Rush mentality revives Kia plant in just 12 daysA fire at a parts supplier’s factory last month forced Kia Motors to suspend all assembly operations at its plant in West Point, Georgia, in the United States.
But Koreans’ ppalli ppalli (hurry hurry) spirit and the full commitment of the company’s employees helped restore operations with lightning speed.
Full operations were restored last Thursday, just 12 days after the March 17 fire that torched one of the two assembly lines at Daehan Solution’s plant in Northwest Harris Business Park, which produces headliners and insulation materials for Kia cars. The fire burned 145,000 square feet of the 260,000-square-foot plant.
Kia partially restarted the factory on March 22 and produced 500 units of the Optima midsize sedans, also known as K5 in Korea. It resumed production of two other vehicles - the Kia SorentoR sport utility vehicle and Hyundai Santa Fe SUV - on March 26.
Now daily production is back to 1,370 units. Before the fire, the plant was producing 1,400 units a day.
Such a speedy recovery would not have been possible without Kia’s swift response and the employees’ full commitment. Employees gave up their weekends to help get the factory working again.
Like other manufacturing plants, the Kia plant has a “just in time” manufacturing system that minimizes inventories of components. A shortage of components translates into a shutdown of the entire factory.
Realizing the seriousness of the emergency, Ahn Byung-mo, president and CEO of Kia Motors America and Kia Motors Manufacturing Georgia, flew to Georgia from Los Angeles. Kim Geun-sik, an assistant managing director of Kia, also flew in.
Kia immediately called in 250 engineers from Korea and an Alabama plant of its sister company, Hyundai Motor. The company needed to consult engineers specializing in procurement, manufacturing, quality control and molding. All Korean employees stationed in Georgia worked until midnight to get the plant running again.
Kia also realized that Daehan was making similar components in Korea. It chartered planes from Korean Air and Asiana Airlines to ship components to Georgia. They delivered parts for 300 to 350 units of the K5 sedan per airplane. A total of eight airplanes shipped the parts for two weeks. According to Kia, it will employ charters for the next three to four months until the Daehan plant is fully restored.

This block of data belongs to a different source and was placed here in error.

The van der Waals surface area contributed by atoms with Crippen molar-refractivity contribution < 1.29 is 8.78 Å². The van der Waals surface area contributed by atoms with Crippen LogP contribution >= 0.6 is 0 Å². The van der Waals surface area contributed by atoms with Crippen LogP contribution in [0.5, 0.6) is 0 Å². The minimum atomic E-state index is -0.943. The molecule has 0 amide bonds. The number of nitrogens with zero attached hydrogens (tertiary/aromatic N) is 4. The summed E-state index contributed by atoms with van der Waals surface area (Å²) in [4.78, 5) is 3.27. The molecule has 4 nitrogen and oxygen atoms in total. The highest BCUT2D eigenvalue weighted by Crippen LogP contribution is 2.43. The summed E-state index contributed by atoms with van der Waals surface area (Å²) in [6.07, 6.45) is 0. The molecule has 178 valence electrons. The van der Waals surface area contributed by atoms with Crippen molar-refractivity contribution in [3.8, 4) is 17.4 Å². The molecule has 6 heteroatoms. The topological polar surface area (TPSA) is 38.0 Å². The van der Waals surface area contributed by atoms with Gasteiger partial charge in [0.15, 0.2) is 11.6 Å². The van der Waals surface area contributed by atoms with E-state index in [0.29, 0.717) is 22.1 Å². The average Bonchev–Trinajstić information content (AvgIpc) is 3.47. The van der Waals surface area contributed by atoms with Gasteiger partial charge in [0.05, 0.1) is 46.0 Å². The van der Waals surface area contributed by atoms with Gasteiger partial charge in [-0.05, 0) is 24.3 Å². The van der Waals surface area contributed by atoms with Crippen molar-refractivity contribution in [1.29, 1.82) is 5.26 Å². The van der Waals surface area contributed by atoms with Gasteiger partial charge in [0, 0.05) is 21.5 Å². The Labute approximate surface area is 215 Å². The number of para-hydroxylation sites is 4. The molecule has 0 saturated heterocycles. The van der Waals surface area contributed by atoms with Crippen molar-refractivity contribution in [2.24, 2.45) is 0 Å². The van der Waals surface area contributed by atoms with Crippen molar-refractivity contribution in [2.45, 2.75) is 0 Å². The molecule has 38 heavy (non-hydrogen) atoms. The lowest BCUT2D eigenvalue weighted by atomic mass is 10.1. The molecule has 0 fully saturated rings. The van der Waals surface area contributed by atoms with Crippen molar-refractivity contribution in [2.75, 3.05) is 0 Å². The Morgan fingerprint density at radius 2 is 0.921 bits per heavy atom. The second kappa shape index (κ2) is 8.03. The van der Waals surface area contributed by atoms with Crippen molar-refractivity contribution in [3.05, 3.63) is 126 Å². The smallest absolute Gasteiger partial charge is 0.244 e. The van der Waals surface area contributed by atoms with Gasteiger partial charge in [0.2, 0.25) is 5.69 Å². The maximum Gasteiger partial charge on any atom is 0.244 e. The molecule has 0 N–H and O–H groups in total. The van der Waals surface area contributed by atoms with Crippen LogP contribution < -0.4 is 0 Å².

Kia also learned that carpets for the SorentoR and Santa Fe could be made by local manufacturers in Georgia and Alabama and gave them the orders.
Although the fire torched most of the Daehan plant, the equipment that produced the headliners was spared. Hundreds of employees from Kia, Daehan and other suppliers helped pull the equipment from the damaged plant and relocate it to a former storage room.
Meanwhile, the 250 engineers started arriving in Georgia and Alabama. They were dispatched to Daehan and local components manufacturers and assigned to help produce the needed parts.
Ahn, CEO of Kia Motors America, also sought help from Nathan Deal, the governor of Georgia. The components flown in from Korea quickly cleared customs after simplified procedures. Immigration formalities for the engineers from Korea were also accelerated.
The American auto industry was surprised by the quick recovery. A U.S. industry official said that it could have taken one month to restore the operation if it had happened to another company and that it was amazing that Kia’s factory started running after only three days of total shutdown.
Later, Ahn expressed gratitude to those who helped Kia in times of difficulty.
“To have such a rapid and complete recovery would not have been possible without the strong support received from the State of Georgia, Troup County, Harris County, the City of West Point, the Hyundai Motor Group, suppliers and our team members,” Ahn said in a statement. “It is remarkable that our production is back just one week later, and I want to say a heartfelt thank you for the continued and ongoing efforts.”
By Limb Jae-un [firstname.lastname@example.org]
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